Drexel’s New UConnect Initiative Connects West Philadelphia Residents with Essential Social Services
December 21, 2015
While Philadelphia is plagued by a 26 percent poverty rate, it is also home to hundreds of programs, agencies and organizations that exist to help low-income and marginalized people find housing assistance, job training, legal help, food access, college planning and more. Accessing these resources and opportunities, however, can be a challenge, due to the complexity of the social service landscape.
A new initiative from Drexel University’s Lindy Center for Civic Engagement and the College of Arts and Sciences will address this issue through a service called UConnect, which will train members of the Drexel community to act as navigators, helping local residents get connected with a range of services and opportunities.
Based at the Dornsife Center for Neighborhood Partnerships (35th and Spring Garden Streets), UConnect will serve Drexel’s neighboring “Promise Zone” communities of West Philadelphia.
A launch event will be held Tuesday, Jan. 5 at 5 p.m. at the Dornsife Center. The event will include remarks from Cicely Peterson-Mangum, the executive director for the Dornsife Center, and Donna Murasko, PhD, dean of the College of Arts and Sciences, as well as a ribbon-cutting ceremony and tours of the space.
Following the event, attendees will be encouraged to attend the Dornsife Center’s monthly community dinner beginning at 6 p.m., which is free and open to the public.
“Creating and cultivating interpersonal connections is in many ways at the heart of how we approach civic engagement at Drexel,” said Peterson-Mangum. “The UConnect model lets our students, faculty and staff work in collaboration with residents to facilitate access to important resources, and it gives members of the Drexel community an opportunity to act as advocates for our neighbors. This direct, personal connection can deepen our own sense of citizenship and our roles as agents of change in our communities.”
The urban extension center will function as a navigational referral system. Students and other trained volunteers will meet with community members one-on-one to assess needs, set goals – from finding employment to housing and education – and then connect them with vital community resources. But the service won’t stop there – the navigators will continue to track clients’ progress until their needs have been met.
The outcomes of the program will be measured and evaluated to provide evidence for grants and support. The effort will track the program’s effectiveness, including the number and quality of referrals as well as progress toward achieving community members’ goals. It will also glean community member and partner feedback to continually monitor and improve UConnect’s services.
The backbone of staffing for the center will be provided by students from the criminal justice course “Justice in our Community,” a community-based learning course that will be offered each term in the College of Arts and Sciences. The class will be taught by Cyndi Rickards, EdD, senior assistant dean for community engagement and assistant teaching professor of in the Department of Criminology & Justice Studies.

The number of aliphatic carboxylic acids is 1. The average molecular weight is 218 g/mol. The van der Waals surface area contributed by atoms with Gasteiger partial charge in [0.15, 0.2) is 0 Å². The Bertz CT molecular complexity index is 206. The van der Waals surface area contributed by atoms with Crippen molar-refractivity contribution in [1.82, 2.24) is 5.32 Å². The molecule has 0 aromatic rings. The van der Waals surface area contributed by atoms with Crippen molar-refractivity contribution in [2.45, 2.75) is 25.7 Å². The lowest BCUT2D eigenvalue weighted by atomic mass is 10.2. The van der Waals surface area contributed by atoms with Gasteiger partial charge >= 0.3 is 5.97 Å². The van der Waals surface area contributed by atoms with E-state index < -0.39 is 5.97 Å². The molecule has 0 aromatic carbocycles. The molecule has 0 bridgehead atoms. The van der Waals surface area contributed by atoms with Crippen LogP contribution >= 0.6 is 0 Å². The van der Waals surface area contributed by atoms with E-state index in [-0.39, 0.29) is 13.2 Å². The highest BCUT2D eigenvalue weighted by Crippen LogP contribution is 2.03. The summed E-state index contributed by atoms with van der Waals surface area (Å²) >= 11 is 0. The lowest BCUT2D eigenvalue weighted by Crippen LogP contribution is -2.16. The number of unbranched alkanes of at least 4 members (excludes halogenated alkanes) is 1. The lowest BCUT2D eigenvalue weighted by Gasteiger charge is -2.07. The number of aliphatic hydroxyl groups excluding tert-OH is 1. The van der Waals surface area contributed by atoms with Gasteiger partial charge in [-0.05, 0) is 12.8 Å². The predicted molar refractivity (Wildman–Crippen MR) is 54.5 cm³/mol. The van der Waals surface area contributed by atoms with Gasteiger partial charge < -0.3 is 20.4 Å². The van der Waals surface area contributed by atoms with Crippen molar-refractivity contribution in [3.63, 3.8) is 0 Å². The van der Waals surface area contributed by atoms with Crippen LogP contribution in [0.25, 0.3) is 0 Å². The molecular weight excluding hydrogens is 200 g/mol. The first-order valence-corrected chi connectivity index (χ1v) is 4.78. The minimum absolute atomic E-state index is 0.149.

“The College’s community-based-learning courses are the perfect vehicle for helping to address the issues that impact our local communities,” said Dean Murasko. “By training our students to work proactively with our neighbors who are facing these issues, students learn not only the theoretical principles underlying social change, but also the practical skills needed to make these changes and, importantly, the equally powerful skills of empathy and understanding.”
Gina Gendusa, former program director for LIFT Philadelphia, who will serve as associate director in the Lindy Center, will oversee UConnect’s community programmatic elements, while Rickards will direct the academic components.
“While there are many other programs in the city that connect people with social services, UConnect is unique for so many reasons,” said Gendusa. “Our place-based model allows us to meet with our neighbors and get involved with them in a meaningful way. We are really supporting people and helping them to establish pathways to essential services like employment, healthcare and housing.”
The program will be equally beneficial to the students involved.
“By supporting their neighbors in navigating the complex landscape of opportunities, students will learn first-hand, in a very personal and human way, about knowledge application and real and pervasive issues of social justice,” said Rickards. “We hope that students will take the UConnect experience with them back into their homes, classrooms and professional lives, becoming the civically engaged change agents our communities need.”
In addition to students from Rickards’ recurring “Justice in our Community” course, additional students, faculty, staff and alumni from Drexel are also encouraged to participate. Volunteers will be required to fulfill an application process and eligibility requirements, as well attend an intensive training program.
Spring term classes that have already signed on to be involved include a “Nonprofit PR” course taught by Danielle Greenwell, which will create social media campaigns, brochures and other promotional materials for UConnect; the anthropology course “Community Engagement,” taught by Jenna Musket, which will create evaluations for the program; and the side-by-side course “History of Philadelphia,” taught by Scott Knowles, PhD, in which students will create a place-based history that can be used for grants and funding opportunities.
UConnect is intended to be a replicable model so it can be adapted and implemented at institutions within communities nationwide.
For more information or to make an appointment, please call 215.571.4860.